M. James Ward
Colonial starts out simply enough on flat ground. The first hole is a straight forward dogleg right par five of 555 yards, one of only two on the course.
It becomes clear pretty quickly at Colonial that the greens are small. Along with Pebble Beach, Harbour Town and Inverness, they are among the smallest of all the courses I have played.
The three-hole stretch three through five is known as the "Horrible Horseshoe." Horseshoe, because the third tee is right next to and left of the fifth green, and the three holes swing around in a U shape. Horrible, because they are not easy. The third is a 468-yard par four dogleg left with a slightly elevated green. The fourth is a tricky 220-yard par three, also with an elevated green.
The fifth hole is one of the most renowned in the world. It gets endless accolades. Golf's 100 Toughest Holes includes it on its list. The 500 World's Greatest Golf Holes ranks the fifth among its top 100. Dan Jenkins, in his 1966 book The Best 18 Golf Holes in America, selected the fifth hole as well. It is a 459-yard par four (481 for the pros), dogleg right. As Jenkins describes it: "The drive must be almost perfect, a slight fade and 250 yards out, if you are going to reach it in two. But fade too much, and there is the Trinity waiting. You can bail out to the left but there is a line of trees and a ditch there." The Trinity he is referring to is the Trinity River, which snakes along the outside of the course.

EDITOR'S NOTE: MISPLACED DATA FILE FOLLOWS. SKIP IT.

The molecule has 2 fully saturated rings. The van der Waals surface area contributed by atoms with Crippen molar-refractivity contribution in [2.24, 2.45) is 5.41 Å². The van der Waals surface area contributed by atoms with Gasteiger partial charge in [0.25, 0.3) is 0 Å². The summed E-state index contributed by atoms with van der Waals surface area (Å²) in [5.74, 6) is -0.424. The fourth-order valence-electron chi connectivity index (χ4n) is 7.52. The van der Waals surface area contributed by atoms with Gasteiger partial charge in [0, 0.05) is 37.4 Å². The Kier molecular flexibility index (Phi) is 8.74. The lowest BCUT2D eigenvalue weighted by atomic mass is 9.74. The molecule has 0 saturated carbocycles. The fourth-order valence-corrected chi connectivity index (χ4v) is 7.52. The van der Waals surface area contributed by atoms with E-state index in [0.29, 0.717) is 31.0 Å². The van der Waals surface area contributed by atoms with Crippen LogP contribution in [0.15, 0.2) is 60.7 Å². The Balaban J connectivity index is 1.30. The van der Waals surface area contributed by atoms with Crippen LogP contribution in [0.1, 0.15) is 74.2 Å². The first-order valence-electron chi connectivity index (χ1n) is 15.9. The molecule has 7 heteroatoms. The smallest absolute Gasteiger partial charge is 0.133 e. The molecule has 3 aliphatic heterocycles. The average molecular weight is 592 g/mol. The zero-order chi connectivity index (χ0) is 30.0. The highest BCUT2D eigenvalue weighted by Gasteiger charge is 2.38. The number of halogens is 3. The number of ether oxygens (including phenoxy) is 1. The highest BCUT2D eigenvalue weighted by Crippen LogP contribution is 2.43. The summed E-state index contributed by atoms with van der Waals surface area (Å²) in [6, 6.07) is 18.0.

It's a hard hole for sure, but not that hard. I'm not exactly a scratch golfer and I parred the fifth. In fairness, the prevailing left to right wind wasn't blowing when we played; I imagine it's a different hole if the wind is up.
The tenth was also one of my favorite holes. It is a nice 381-yard dogleg right par four. Your second shot is over a big swale to a well-protected green.
Colonial is a narrow, shot makers course. You don't need to bomb the ball to score well here. What you need to do is hit around trees and be smart with club selection.
John Sabino is the author of How to Play the World’s Most Exclusive Golf Clubs
Colonial is a great test of golf. It is dominated by rows of dense trees on almost every fairway, and the player who is able to control the shape and trajectory of his shots will do well here. I had barely gotten warmed up on the front nine when I came to “The Devil’s Horseshoe” (Colonial’s version of Amen Corner): Numbers 3, 4, and 5. In 1983, Tour Magazine called Number 5 the toughest par 4 on the PGA Tour. Cary Middlecoff had this to say about it: “First I pull out two brand-new Wilson balls and throw them in the Trinity River. Then I throw up. Then I go ahead and hit my tee shot into the river.” Number 5 is a 470-yard par 4, with the Trinity River running up the entire right side of the fairway. It was Brock’s only bogey on the front nine. I made seven.
The course was designed by John Bredemus in 1933; Colonial is the only course he designed, as far as I know. Its putting greens are seeded with a new strain of bent grass called A-4, bred to withstand Texas summer heat. I was doing very well in Colonial’s greenside bunkers – up and down three of five times. Larry Berle.